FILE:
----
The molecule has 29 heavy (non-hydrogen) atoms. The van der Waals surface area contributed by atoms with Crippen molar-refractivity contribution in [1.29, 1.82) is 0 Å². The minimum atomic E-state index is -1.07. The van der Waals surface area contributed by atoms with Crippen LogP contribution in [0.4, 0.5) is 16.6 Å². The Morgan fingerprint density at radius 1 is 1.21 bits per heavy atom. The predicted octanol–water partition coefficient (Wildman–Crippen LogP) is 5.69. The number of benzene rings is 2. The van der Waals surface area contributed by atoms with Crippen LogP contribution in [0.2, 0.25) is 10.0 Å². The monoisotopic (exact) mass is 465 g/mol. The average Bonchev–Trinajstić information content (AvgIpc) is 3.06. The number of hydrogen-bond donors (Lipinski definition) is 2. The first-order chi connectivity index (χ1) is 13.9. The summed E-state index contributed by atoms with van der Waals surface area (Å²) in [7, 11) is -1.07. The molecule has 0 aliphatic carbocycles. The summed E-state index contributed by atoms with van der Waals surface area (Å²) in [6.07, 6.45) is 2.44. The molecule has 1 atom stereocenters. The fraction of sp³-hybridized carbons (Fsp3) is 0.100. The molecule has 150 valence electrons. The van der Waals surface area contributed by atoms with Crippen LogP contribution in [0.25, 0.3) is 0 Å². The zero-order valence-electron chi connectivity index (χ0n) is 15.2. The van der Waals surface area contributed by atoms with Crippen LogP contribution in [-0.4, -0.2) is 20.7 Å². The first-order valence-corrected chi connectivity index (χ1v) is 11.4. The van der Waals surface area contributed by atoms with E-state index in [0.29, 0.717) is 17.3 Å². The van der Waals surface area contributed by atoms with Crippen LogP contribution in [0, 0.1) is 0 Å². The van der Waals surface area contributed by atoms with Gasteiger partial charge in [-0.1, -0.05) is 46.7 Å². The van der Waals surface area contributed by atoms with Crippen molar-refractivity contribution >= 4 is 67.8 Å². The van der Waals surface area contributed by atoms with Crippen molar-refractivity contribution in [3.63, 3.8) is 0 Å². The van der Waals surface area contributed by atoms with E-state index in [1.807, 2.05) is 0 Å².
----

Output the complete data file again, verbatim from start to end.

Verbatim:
The molecule has 29 heavy (non-hydrogen) atoms. The van der Waals surface area contributed by atoms with Crippen molar-refractivity contribution in [1.29, 1.82) is 0 Å². The minimum atomic E-state index is -1.07. The van der Waals surface area contributed by atoms with Crippen LogP contribution in [0.4, 0.5) is 16.6 Å². The Morgan fingerprint density at radius 1 is 1.21 bits per heavy atom. The predicted octanol–water partition coefficient (Wildman–Crippen LogP) is 5.69. The number of benzene rings is 2. The van der Waals surface area contributed by atoms with Crippen LogP contribution in [0.2, 0.25) is 10.0 Å². The monoisotopic (exact) mass is 465 g/mol. The average Bonchev–Trinajstić information content (AvgIpc) is 3.06. The number of hydrogen-bond donors (Lipinski definition) is 2. The first-order chi connectivity index (χ1) is 13.9. The summed E-state index contributed by atoms with van der Waals surface area (Å²) in [7, 11) is -1.07. The molecule has 0 aliphatic carbocycles. The summed E-state index contributed by atoms with van der Waals surface area (Å²) in [6.07, 6.45) is 2.44. The molecule has 1 atom stereocenters. The fraction of sp³-hybridized carbons (Fsp3) is 0.100. The molecule has 150 valence electrons. The van der Waals surface area contributed by atoms with Crippen LogP contribution in [0.25, 0.3) is 0 Å². The zero-order valence-electron chi connectivity index (χ0n) is 15.2. The van der Waals surface area contributed by atoms with Crippen LogP contribution in [-0.4, -0.2) is 20.7 Å². The first-order valence-corrected chi connectivity index (χ1v) is 11.4. The van der Waals surface area contributed by atoms with E-state index in [0.29, 0.717) is 17.3 Å². The van der Waals surface area contributed by atoms with Crippen LogP contribution in [0, 0.1) is 0 Å². The van der Waals surface area contributed by atoms with Gasteiger partial charge in [-0.1, -0.05) is 46.7 Å². The van der Waals surface area contributed by atoms with Crippen molar-refractivity contribution >= 4 is 67.8 Å². The van der Waals surface area contributed by atoms with Crippen molar-refractivity contribution in [3.63, 3.8) is 0 Å². The van der Waals surface area contributed by atoms with E-state index in [1.807, 2.05) is 0 Å².